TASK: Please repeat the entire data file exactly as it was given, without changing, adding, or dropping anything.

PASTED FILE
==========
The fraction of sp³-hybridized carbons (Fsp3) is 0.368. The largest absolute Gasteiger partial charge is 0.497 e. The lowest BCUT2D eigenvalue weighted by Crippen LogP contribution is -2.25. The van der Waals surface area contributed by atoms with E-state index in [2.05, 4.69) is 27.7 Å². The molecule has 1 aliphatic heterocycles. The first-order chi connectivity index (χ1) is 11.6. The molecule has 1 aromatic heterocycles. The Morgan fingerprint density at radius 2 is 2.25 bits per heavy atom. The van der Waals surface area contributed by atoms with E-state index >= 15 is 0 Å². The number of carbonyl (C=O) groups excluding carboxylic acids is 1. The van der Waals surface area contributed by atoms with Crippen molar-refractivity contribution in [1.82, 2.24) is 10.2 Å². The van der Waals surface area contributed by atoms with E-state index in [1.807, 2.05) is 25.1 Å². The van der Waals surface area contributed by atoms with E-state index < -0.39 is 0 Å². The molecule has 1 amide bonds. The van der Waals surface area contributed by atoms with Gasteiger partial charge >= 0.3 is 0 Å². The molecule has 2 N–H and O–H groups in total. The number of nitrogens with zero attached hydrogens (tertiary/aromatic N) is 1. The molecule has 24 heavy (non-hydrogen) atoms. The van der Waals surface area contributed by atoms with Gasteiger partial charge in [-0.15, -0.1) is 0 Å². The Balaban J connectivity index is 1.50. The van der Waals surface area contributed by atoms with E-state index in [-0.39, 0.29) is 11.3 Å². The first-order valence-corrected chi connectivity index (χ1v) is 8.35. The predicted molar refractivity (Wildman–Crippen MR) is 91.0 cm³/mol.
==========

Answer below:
The fraction of sp³-hybridized carbons (Fsp3) is 0.368. The largest absolute Gasteiger partial charge is 0.497 e. The lowest BCUT2D eigenvalue weighted by Crippen LogP contribution is -2.25. The van der Waals surface area contributed by atoms with E-state index in [2.05, 4.69) is 27.7 Å². The molecule has 1 aliphatic heterocycles. The first-order chi connectivity index (χ1) is 11.6. The molecule has 1 aromatic heterocycles. The Morgan fingerprint density at radius 2 is 2.25 bits per heavy atom. The van der Waals surface area contributed by atoms with E-state index >= 15 is 0 Å². The number of carbonyl (C=O) groups excluding carboxylic acids is 1. The van der Waals surface area contributed by atoms with Crippen molar-refractivity contribution in [1.82, 2.24) is 10.2 Å². The van der Waals surface area contributed by atoms with E-state index in [1.807, 2.05) is 25.1 Å². The van der Waals surface area contributed by atoms with E-state index < -0.39 is 0 Å². The molecule has 1 amide bonds. The van der Waals surface area contributed by atoms with Gasteiger partial charge >= 0.3 is 0 Å². The molecule has 2 N–H and O–H groups in total. The number of nitrogens with zero attached hydrogens (tertiary/aromatic N) is 1. The molecule has 24 heavy (non-hydrogen) atoms. The van der Waals surface area contributed by atoms with Gasteiger partial charge in [-0.15, -0.1) is 0 Å². The Balaban J connectivity index is 1.50. The van der Waals surface area contributed by atoms with E-state index in [-0.39, 0.29) is 11.3 Å². The first-order valence-corrected chi connectivity index (χ1v) is 8.35. The predicted molar refractivity (Wildman–Crippen MR) is 91.0 cm³/mol.